Section 6212-15, General Code, Ohio, provides that:

Section 6212-17 provides that:

The mayor has authority, which he exercised in this case, to order that the person sentenced to pay a fine shall remain in prison until the fine and costs are paid. At the time of this sentence, the prisoner received a credit of 60 cents a day for each day's imprisonment. By a recent amendment, that credit has increased to $1.50 a day Sections 13716, 13717, Gen. Code Ohio.

Section 6212-18 provides, in part, that:

Error from the mayor's court lies to the court of common pleas of the county, and a bill of exceptions is necessary to present questions arising on the evidence. Sections 10359, 10361, General Code Ohio. The appellate review in respect to evidence is such that the judgment can only be set aside by the reviewing court on the ground that it is so clearly unsupported by the weight of the evidence as to indicate some misapprehension or mistake or bias on the part of the trial court or a wilful disregard of duties. Datesh v. State, 23 Ohio Nisi Prius (N. S.) 273.

Section 6212-19, provides that:

Section 6212-37 provides that:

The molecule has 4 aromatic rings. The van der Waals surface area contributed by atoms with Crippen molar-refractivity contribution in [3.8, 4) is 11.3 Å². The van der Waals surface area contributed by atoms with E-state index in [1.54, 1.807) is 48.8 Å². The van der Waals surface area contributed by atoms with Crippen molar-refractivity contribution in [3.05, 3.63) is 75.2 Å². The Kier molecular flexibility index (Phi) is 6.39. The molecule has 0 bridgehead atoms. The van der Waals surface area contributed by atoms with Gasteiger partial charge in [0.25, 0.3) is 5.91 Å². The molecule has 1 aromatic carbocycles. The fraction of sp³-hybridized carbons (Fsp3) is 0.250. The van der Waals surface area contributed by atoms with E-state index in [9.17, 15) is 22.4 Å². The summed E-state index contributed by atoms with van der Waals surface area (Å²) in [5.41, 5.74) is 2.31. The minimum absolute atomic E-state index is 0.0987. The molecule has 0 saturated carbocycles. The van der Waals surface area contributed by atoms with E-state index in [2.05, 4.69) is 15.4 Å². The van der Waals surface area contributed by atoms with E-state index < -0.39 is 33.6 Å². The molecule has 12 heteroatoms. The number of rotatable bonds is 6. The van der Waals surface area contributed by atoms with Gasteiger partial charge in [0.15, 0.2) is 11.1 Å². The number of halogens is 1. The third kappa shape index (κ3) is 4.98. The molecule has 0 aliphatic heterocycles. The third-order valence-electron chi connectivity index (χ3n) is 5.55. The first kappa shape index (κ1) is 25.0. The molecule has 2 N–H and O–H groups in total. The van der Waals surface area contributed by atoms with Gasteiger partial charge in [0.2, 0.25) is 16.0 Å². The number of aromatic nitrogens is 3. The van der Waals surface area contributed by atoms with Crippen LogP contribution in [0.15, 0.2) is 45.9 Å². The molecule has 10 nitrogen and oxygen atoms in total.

Under the authority of the last section, the village council of North College Hill passed Ordinance No. 125, as follows:

[273 U.S. 510, 518]   'An ordinance to provide for compensation to be paid from the secret service funds of the village of North College Hill, Hamilton county, Ohio, created by authority of section 6212-37, of the General Code of Ohio, to detectives, secret service officers, deputy marshals' and attorneys' fees, costs, etc., for services in securing evidence necessary to conviction and prosecuting violation of the law of the state of Ohio prohibiting the liquor traffic.

The duties of the mayor of a village in Ohio are primarily executive. Section 4248 of the General Code of Ohio provides as follows:

By an act of 1913 (103 O. L. 290), the mayor's court in villages in Hamilton county, and in half a dozen other counties with large cities, was deprived of jurisdiction to hear and punish misdemeanors committed in the county beyond the limits of the corporation. The Prohibition Act, known as the Crabbe Act, adopted in 1920 (108 O. L. pt. 1, p. 388, and part 2, p. 1182) changed this and gave to the mayor of every village in the state jurisdiction within the county in which it was situate to try violations of that act.

Counsel for the state in their brief explain the vesting by state Legislatures of this country of jurisdiction in village courts as follows:

It was further pointed out in argument that the system by which the fines to be collected were to be divided between the state and the village was for the proper purpose of stimulating the activities of the village officers to such due enforcement.